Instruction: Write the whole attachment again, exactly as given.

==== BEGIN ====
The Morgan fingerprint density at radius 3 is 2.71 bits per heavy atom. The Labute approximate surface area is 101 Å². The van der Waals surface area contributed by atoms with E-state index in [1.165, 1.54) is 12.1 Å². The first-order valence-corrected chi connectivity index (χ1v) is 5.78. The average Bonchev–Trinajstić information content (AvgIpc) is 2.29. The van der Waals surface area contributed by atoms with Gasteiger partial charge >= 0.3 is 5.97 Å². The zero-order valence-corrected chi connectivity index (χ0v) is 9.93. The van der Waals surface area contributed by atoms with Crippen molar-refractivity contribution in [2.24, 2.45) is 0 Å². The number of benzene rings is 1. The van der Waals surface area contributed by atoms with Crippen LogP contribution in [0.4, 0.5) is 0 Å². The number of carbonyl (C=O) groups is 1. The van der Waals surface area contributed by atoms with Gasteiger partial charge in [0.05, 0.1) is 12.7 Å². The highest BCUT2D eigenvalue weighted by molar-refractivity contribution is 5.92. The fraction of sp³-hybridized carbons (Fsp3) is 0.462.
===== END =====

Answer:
The Morgan fingerprint density at radius 3 is 2.71 bits per heavy atom. The Labute approximate surface area is 101 Å². The van der Waals surface area contributed by atoms with E-state index in [1.165, 1.54) is 12.1 Å². The first-order valence-corrected chi connectivity index (χ1v) is 5.78. The average Bonchev–Trinajstić information content (AvgIpc) is 2.29. The van der Waals surface area contributed by atoms with Gasteiger partial charge >= 0.3 is 5.97 Å². The zero-order valence-corrected chi connectivity index (χ0v) is 9.93. The van der Waals surface area contributed by atoms with Crippen molar-refractivity contribution in [2.24, 2.45) is 0 Å². The number of benzene rings is 1. The van der Waals surface area contributed by atoms with Crippen LogP contribution in [0.4, 0.5) is 0 Å². The number of carbonyl (C=O) groups is 1. The van der Waals surface area contributed by atoms with Gasteiger partial charge in [0.05, 0.1) is 12.7 Å². The highest BCUT2D eigenvalue weighted by molar-refractivity contribution is 5.92. The fraction of sp³-hybridized carbons (Fsp3) is 0.462.